2016 Honda Pioneer 1000 First Drive

Nov. 02, 2015 By Josh Burns, Photos Courtesy of Honda/Kevin Wing, Ray Gauger
Honda introduced its new flagship side-by-side, the 2016 Pioneer 1000, at a press introduction in Montana.

Hondaís new Pioneer 1000 is the companyís most daring, and arguably complete, side-by-side to date. Straddling the line between workhorse and fun trail machine, the Pioneer 1000 is Hondaís flagship multipurpose model headlined by an engine that features the most displacement in its class, a motorcycle-influenced transmission, and if opt for the 1000-5 it can fit up to five people.

The Pioneer 1000 clearly builds on Hondaís push into the side-by-side market in recent years, which first started with the Big Red in 2009, followed by the Pioneer 700 and 700-4 in 2013, and then entry-level Pioneer 500 in 2014. Honda is very proud of its new Pioneer 1000 and excited to put to the test against the other multipurpose machines on the market, and to commemorate its launch the company invited us out to Paws Up Resort in Montana to test drive its new creation. Without hesitation we accepted.

To put into perspective just how important this vehicle is to the company, Powersports Marketing and Communications Manager Lee Edmunds told us at the press launch that it is ďthe most important [powersports] vehicle Honda has produced in probably the last 15 years.Ē Clearly, Honda intends to take on the largest, and still growing, multipurpose side-by-side segment with its full force. 

Planting the Flag
The headline for Hondaís new flagship side-by-side will certainly focus on its powerful 999cc engine, as well it should. As the multi-purpose segmentís largest displacement engine, Honda feels this purpose-built 999cc parallel twin engine will provide high-performance capability that adventurous trail riders demand while also offering the torque and pulling power needed to tackle jobs from time to time. The twin is rated to produce 72 horsepower and features a Unicam design (also found in its CRF motocross bikes) to keep the engine compact. Air is fed to the parallel twin via a 44mm throttle body.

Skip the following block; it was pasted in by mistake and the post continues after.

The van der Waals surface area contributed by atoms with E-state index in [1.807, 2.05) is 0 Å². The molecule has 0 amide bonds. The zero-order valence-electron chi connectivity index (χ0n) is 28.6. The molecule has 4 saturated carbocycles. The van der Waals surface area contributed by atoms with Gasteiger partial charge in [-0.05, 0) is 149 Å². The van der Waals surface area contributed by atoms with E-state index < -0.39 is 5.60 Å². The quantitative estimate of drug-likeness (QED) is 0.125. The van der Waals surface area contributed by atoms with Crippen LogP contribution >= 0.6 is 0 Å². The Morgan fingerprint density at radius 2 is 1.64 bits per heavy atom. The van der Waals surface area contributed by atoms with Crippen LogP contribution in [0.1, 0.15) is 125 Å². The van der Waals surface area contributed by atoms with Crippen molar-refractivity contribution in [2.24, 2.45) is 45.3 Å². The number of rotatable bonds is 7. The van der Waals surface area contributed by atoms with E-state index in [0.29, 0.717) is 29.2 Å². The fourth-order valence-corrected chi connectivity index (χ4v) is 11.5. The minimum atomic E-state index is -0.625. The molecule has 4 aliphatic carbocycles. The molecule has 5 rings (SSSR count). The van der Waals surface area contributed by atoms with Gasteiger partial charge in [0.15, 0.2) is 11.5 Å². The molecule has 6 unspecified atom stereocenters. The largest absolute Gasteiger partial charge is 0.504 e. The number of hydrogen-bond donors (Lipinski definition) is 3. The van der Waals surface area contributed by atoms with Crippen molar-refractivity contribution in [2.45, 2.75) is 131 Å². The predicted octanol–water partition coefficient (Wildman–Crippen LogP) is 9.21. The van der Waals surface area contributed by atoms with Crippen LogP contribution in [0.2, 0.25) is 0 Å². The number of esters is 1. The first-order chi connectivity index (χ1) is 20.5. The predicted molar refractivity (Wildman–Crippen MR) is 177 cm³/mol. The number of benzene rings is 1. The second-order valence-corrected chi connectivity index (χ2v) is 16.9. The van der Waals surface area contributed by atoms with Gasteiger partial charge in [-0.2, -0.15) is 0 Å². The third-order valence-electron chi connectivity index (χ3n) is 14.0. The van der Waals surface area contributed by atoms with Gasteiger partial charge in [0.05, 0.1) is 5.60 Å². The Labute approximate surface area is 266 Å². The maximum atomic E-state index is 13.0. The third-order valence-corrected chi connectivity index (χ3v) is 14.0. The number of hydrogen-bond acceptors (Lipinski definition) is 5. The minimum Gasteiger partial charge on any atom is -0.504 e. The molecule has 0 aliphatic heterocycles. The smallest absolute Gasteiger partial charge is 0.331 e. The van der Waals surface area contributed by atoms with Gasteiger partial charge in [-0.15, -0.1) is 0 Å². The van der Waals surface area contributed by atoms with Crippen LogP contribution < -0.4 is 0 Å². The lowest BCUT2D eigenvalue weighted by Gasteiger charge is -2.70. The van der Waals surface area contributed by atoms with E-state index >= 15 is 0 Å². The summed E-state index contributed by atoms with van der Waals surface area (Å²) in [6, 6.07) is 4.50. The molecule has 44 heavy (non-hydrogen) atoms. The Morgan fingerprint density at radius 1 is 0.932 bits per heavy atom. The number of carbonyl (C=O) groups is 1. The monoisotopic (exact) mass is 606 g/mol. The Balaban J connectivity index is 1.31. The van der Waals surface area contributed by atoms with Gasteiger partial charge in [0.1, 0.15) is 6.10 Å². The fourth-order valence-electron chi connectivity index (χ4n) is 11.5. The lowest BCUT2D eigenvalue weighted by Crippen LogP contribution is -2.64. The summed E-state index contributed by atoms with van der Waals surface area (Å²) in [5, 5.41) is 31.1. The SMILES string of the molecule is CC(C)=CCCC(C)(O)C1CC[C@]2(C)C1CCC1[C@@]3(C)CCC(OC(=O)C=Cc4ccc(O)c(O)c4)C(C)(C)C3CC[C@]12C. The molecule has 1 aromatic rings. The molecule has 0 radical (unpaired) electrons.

Honda's 999cc parallel twin engine is the largest in the multipurpose category.

Honda employs roller rockers on the 999cc powerplant to reduce friction and wear in the engine to minimize power loss. Big Redís engineers also mounted the engine longitudinally for ideal weight distribution to eliminate right angles in the vehicleís driveline for better efficiency in delivering power to the ground. The company also rubber-mounted the engine and exhaust to the Pioneerís chassis to reduce vibration in the cabin.

The Pioneer 1000ís powerplant is powerful yet refined. Firing up the machine produces a nice rumbling growl from the exhaust, which is further pronounced when really getting on the throttle on the trail. Select Sport mode and the additional RPM will make the engine growl even louder. Yet the rubber-mounted engine and exhaust upgrades are worth noting, since seat-shake is relatively minimal whether sitting in idle, driving in slow-speed or hammering the gas pedal on the trail. 

The Pioneer 1000's dual-clutch transmission can be controlled via paddle shifters that reside just behind the steering wheel.

First Dual
Although the engine will garner most of the attention, Honda also made sure one of the Pioneerís most important features isnít glazed over Ė the side-by-side industryís first dual-clutch transmission (DCT). The six-speed transmission features what Honda calls ďadvanced shift logic,Ē which monitors throttle position and input, engine rpm, vehicle speed, and brake input to determine the ideal operation; that means, more relaxed driving will trigger the system to maintain the a low engine rpm, whereas more aggressive driving will trigger it maintaining a higher engine rpm.

The fully automatic dual-clutch transmission isnít simple from an engineering standpoint but it is relatively simple to explain: the DCT features one clutch for the odd-numbered gears and the other for the even-numbered gears. Essentially multiple gears are engaged at the same time, and when a shift to another gear is required one clutch disengages and the other engages, with the timing determined electronically. All of this equates to a fast-acting clutch that boasts improved efficiency with no lag time, less maintenance requirements and improved durability. Itís no wonder Honda uses DCTs in its motorcycles, and itís also used in high-performance automotive applications such as the 2017 Acura NSX. Considering the importance of reliability and durability on the trail, these are all very positive attributes for an off-road machine.

Purpose-Built Chassis